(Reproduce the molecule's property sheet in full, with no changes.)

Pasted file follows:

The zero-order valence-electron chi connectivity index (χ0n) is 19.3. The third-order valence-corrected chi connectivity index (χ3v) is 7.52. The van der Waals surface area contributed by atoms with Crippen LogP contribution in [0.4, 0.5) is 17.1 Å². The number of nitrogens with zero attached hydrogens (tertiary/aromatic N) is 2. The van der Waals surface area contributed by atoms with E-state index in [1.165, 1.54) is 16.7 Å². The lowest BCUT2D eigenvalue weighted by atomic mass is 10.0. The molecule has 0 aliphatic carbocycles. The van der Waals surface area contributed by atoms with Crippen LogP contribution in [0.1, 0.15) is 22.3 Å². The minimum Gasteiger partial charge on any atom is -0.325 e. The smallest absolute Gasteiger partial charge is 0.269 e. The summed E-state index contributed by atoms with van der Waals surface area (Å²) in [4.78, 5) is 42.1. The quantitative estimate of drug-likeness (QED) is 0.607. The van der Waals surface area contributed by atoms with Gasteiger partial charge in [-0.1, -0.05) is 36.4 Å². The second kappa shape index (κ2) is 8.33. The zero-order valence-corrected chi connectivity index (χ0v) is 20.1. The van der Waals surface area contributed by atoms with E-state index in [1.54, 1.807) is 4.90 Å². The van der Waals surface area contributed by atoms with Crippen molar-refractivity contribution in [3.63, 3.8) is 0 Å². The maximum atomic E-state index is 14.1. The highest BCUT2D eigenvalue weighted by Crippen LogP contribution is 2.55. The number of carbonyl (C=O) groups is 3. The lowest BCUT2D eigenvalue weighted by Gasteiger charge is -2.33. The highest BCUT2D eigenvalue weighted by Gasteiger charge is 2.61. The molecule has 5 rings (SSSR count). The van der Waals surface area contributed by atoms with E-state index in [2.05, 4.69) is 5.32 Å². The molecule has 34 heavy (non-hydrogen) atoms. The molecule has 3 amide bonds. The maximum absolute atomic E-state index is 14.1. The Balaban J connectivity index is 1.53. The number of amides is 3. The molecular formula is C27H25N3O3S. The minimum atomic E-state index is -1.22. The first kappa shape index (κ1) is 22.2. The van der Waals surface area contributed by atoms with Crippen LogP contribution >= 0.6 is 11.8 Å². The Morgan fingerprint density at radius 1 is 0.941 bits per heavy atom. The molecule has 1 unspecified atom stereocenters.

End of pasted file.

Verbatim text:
The zero-order valence-electron chi connectivity index (χ0n) is 19.3. The third-order valence-corrected chi connectivity index (χ3v) is 7.52. The van der Waals surface area contributed by atoms with Crippen LogP contribution in [0.4, 0.5) is 17.1 Å². The number of nitrogens with zero attached hydrogens (tertiary/aromatic N) is 2. The van der Waals surface area contributed by atoms with E-state index in [1.165, 1.54) is 16.7 Å². The lowest BCUT2D eigenvalue weighted by atomic mass is 10.0. The molecule has 0 aliphatic carbocycles. The van der Waals surface area contributed by atoms with Crippen LogP contribution in [0.1, 0.15) is 22.3 Å². The minimum Gasteiger partial charge on any atom is -0.325 e. The smallest absolute Gasteiger partial charge is 0.269 e. The summed E-state index contributed by atoms with van der Waals surface area (Å²) in [4.78, 5) is 42.1. The quantitative estimate of drug-likeness (QED) is 0.607. The van der Waals surface area contributed by atoms with Gasteiger partial charge in [-0.1, -0.05) is 36.4 Å². The second kappa shape index (κ2) is 8.33. The zero-order valence-corrected chi connectivity index (χ0v) is 20.1. The van der Waals surface area contributed by atoms with E-state index in [1.54, 1.807) is 4.90 Å². The van der Waals surface area contributed by atoms with Crippen molar-refractivity contribution in [3.63, 3.8) is 0 Å². The maximum atomic E-state index is 14.1. The highest BCUT2D eigenvalue weighted by Crippen LogP contribution is 2.55. The number of carbonyl (C=O) groups is 3. The lowest BCUT2D eigenvalue weighted by Gasteiger charge is -2.33. The highest BCUT2D eigenvalue weighted by Gasteiger charge is 2.61. The molecule has 5 rings (SSSR count). The van der Waals surface area contributed by atoms with E-state index in [2.05, 4.69) is 5.32 Å². The molecule has 34 heavy (non-hydrogen) atoms. The molecule has 3 amide bonds. The maximum absolute atomic E-state index is 14.1. The Balaban J connectivity index is 1.53. The number of amides is 3. The molecular formula is C27H25N3O3S. The minimum atomic E-state index is -1.22. The first kappa shape index (κ1) is 22.2. The van der Waals surface area contributed by atoms with Crippen LogP contribution >= 0.6 is 11.8 Å². The Morgan fingerprint density at radius 1 is 0.941 bits per heavy atom. The molecule has 1 unspecified atom stereocenters.